Poker - Omaha Poker Rules, Strategy & How to Play
game basics and strategies for how to play Omaha Poker shown
here are those generally agreed to and recommended by the experts
for bet limit games. An understanding of these basics is needed
for all levels of competitive play. Solid intermediate and expert
level poker normally requires study of the advanced game tactics
and significant hours of actual casino or online playing experience.
Omaha Poker - 2 to 10 Players, Rules
hand wins || Players MUST use TWO
of their hole cards combined with three from the board to make
their hands || Ace plays both high
and low for straights || Three raise
limit per round || Cards speak
Distribution and Betting Procedure
$2/$4 Omaha with a double blind.
At casino Omaha tables, a round plastic marker called the dealer "button" is
placed in front of the player who would be dealing if a house dealer
were not provided. The button is moved one seat clockwise after
each game and the card distribution and betting starts to the left
of that position. Each player is dealt four cards face down. Then,
a total of five community cards are dealt face up in the center
of the table in three betting segments (3-1-1). After all the cards
are dealt the players make the best hand that they can by combining
any two of their two hole cards with any three of the five community
cards. Using the illustration above, a player holding a jack and
an eight would end up with the best possible full house, jacks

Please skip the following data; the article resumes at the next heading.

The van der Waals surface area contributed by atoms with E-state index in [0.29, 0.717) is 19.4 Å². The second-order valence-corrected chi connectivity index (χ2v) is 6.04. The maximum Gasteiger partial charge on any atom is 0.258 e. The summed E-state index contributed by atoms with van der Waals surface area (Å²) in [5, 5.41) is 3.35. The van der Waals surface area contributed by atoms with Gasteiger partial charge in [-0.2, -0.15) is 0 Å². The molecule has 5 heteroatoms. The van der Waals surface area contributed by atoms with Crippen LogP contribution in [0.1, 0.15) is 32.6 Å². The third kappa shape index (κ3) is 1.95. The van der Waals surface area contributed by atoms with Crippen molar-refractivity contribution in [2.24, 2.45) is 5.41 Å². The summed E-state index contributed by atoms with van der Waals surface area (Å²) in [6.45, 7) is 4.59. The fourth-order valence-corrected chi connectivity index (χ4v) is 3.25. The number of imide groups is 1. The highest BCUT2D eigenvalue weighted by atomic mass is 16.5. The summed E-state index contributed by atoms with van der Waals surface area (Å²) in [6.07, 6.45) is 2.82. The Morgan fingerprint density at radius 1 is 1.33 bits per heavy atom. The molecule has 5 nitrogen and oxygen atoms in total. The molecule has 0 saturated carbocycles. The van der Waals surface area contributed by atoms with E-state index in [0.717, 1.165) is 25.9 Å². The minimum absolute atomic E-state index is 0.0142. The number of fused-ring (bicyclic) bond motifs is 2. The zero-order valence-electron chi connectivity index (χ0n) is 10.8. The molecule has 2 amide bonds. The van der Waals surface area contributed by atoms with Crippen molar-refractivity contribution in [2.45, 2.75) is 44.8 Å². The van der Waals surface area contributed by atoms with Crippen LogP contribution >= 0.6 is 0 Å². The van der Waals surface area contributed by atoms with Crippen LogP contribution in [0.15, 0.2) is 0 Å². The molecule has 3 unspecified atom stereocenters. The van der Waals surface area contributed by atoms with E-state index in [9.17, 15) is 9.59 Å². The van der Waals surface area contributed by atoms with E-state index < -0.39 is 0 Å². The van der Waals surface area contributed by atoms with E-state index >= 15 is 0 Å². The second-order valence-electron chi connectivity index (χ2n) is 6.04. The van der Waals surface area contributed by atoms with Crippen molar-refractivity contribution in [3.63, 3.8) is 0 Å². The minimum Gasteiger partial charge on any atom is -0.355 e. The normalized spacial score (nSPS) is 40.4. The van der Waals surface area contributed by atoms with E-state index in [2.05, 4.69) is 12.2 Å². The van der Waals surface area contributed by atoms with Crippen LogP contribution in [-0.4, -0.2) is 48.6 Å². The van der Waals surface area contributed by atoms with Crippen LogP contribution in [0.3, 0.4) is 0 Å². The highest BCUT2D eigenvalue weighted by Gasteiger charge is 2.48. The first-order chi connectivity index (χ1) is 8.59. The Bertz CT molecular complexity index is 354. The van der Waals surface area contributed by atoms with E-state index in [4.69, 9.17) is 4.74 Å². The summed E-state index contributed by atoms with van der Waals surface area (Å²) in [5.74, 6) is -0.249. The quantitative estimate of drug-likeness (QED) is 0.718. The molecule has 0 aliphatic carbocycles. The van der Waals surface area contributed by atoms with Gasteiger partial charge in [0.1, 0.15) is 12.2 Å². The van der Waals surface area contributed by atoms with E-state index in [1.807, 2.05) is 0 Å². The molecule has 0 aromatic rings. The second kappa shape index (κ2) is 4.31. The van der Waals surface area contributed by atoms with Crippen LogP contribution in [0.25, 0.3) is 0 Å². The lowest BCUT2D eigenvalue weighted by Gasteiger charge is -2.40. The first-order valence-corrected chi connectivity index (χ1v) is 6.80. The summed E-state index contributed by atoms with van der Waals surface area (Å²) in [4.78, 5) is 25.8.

over eights. However, this good hand can be beaten if another player
is holding the "nut hand" cards of six and seven of hearts
that would make an eight high straight flush.
. . The betting procedure goes like this: Before each player
is dealt four down cards (1.),
the player at the immediate left of the button, called the "Small
Blind" is forced to bet $1 (half the minimum bet). Then
the player to his left and two seats to the left of the button,
called the"Big Blind", is forced to bet $2. Each
player is then dealt a four card hand. Then the player at the
left of the big blind is first to act and he must either call
the big blind's $2 bet, raise, or fold his hand. Continuing
in turn clockwise, all the players around the table either
call, raise or fold. When the betting gets back around to the
small blind, he or she can fold and lose only the half minimum
bet of $1 placed earlier, call the amount necessary to get
up to the betting level or raise $2 if there is a raise left.
The big blind is then the last to act before any cards are
turned up in the middle. The blinds are played in the first
round only( 2.) The
dealer turns three cards up in the center of the table. This
is the "Flop". The player at the left of the button
is then always the first to act. There are no more forced bets
and the players can all check around if they want to. Bets
right after the flop are at the $2 minimum bet level. (3.) Now
comes the "Turn" card followed by more betting that
now goes to the $4 level. (4.) Finally
the last, or "River" card is turned up. The last
$4 betting round takes place. Then the players still in the
contest reveal their hole cards and the highest hand wins the
to Play Omaha